A new model for land use planning
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CTA. 2006. A new model for land use planning. Rural Radio Resource Pack 06/1. Wageningen, The Netherlands: CTA.
Permanent link to cite or share this item: http://hdl.handle.net/10568/57168
Using three dimensional models for land use planning in South Africa.
A new model for land use planning Cue: Africa is well known as a continent rich in natural resources. However, if those resources are to bring prosperity and development, how they are used and managed is clearly critical. But who has the right to decide how the resources should be used? Local communities? Town councils? Government ministries or planning departments? An obvious answer is that it depends on who owns the land, but in many areas ownership is disputed. In much of rural South Africa, as elsewhere, two different systems of land ownership exist side-by-side, the formal system based on legal documents, and traditional systems rooted in local culture. Not surprisingly, reaching agreements on how land should be used in this context can be extremely difficult, and may lead to open conflict. According to Pat Luckin, a land use planner working in South Africa, preventing conflict and developing agreement over land use depends on involving local communities in planning, and creating better communication between the communities and other interest groups. In recent work with two communities, Pat has experimented with a new approach which she believes has greatly improved that communication process, and has given people a much better understanding of the resources that they have. She spoke to Susanna Thorp about the new approach and the way it has been used. IN: ?I think the most important thing ? OUT: ? reduction of conflict in certain areas.? DUR?N 3?38? BACK ANNOUNCEMENT: Pat Luckin, on some new approaches to land use planning that have recently been piloted in South Africa. Transcript Luckin I think the most important thing to realise when one deals with planning processes is trust, and that people participate in the planning process. Now that?s quite difficult with the formal planning tools that we have which are quite abstract and often come from other countries and sometimes aren?t applicable to our local conditions. So what we?ve done is we built three-dimensional models, physical models, so people can physically see the land and touch a model. Immediately people then identify where they live, where their schools are, where the rivers are, where the hills are, where the forests are etc. Thorp So how has that made a difference in the way that people have worked together and if they have identified these things, how have they then used those results? Luckin What we have done in our communities is we have brought people together, traditional leaders, women, other community members, people with disabilities, to make sure that we have a good range of people living in that particular area and ensure that they can participate on how land in that particular area should be used. Obviously one does this in an area where people are demanding a change in land use or more appropriate land use or where there are some conflicts in land use and people need to resolve these problems. So bring all the different parties together around the model and they just start discussing how they want to use different pieces of land. Thorp Now you mentioned that there had previously been a lot of conflict. Has this process allowed some of those conflicts to be resolved, can you give me examples? Luckin Often when one has large areas of land, like particularly in South Africa, there is often distrust or lack of communication between different sectors of communities, between traditional leaders and municipalities, and what these particular projects have facilitated is that by bringing the people together around the model, we?ve had municipal officials, we?ve had traditional leaders, we?ve had elders and women all talking around the same issues and agreeing and understanding one another. And I think that the modeling process has huge potential for helping people to genuinely communicate with one another and realise that they are much closer to one another than they had thought before, and that they all have the same intention which is the management of land and the development of a particular area concerned. Thorp So a very powerful tool obviously, but you?ve only used it in two communities? Luckin Very small, yes. Thorp How would you take this process on now? Are there lessons that you have learned that you would perhaps do differently or is this something that you would like to try elsewhere? Luckin Oh yes well the responsibility of using models in a community are very huge. So as I said earlier they must be based on trust. There is certain information in communities relating to biodiversity, relating to plants and animals which have specific significance to communities which they might not want to divulge and they have the right to keep that information private and within the community and not make it public, particularly relating to medicinal plants where people invariably get exploited. Next time I go into a community we would write up protocols of how the information would be managed, who would own the information, how much of it would become mapped in a public map for public consumption and how much of it would be kept within the community. It does not solve all problems there are obviously lots of other land legal problems which require other kinds of solutions but it definitely can facilitate the reduction of conflict in certain areas. End of track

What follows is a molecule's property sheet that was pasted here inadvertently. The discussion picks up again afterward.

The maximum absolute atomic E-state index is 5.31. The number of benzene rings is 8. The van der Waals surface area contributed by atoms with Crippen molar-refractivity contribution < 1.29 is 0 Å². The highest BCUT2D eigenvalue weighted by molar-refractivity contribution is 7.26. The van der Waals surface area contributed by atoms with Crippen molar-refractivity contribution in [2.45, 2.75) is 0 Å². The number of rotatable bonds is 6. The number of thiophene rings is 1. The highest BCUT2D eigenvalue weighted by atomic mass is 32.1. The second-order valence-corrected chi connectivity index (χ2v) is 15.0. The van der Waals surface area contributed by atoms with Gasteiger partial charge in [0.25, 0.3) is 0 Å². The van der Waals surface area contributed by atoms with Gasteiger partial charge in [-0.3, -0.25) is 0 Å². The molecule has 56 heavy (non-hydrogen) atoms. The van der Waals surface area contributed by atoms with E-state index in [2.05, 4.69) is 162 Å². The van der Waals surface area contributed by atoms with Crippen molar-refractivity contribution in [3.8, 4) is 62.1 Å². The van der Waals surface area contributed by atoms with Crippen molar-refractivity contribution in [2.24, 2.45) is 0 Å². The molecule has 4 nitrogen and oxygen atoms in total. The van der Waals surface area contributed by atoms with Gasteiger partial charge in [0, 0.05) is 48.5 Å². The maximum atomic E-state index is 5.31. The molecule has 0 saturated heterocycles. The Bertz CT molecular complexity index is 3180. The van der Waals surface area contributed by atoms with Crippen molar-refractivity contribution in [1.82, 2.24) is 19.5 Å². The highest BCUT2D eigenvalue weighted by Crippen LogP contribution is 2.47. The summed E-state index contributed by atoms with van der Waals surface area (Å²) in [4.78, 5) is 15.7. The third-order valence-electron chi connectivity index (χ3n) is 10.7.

SubjectsINFORMATION AND COMMUNICATION MANAGEMENT;
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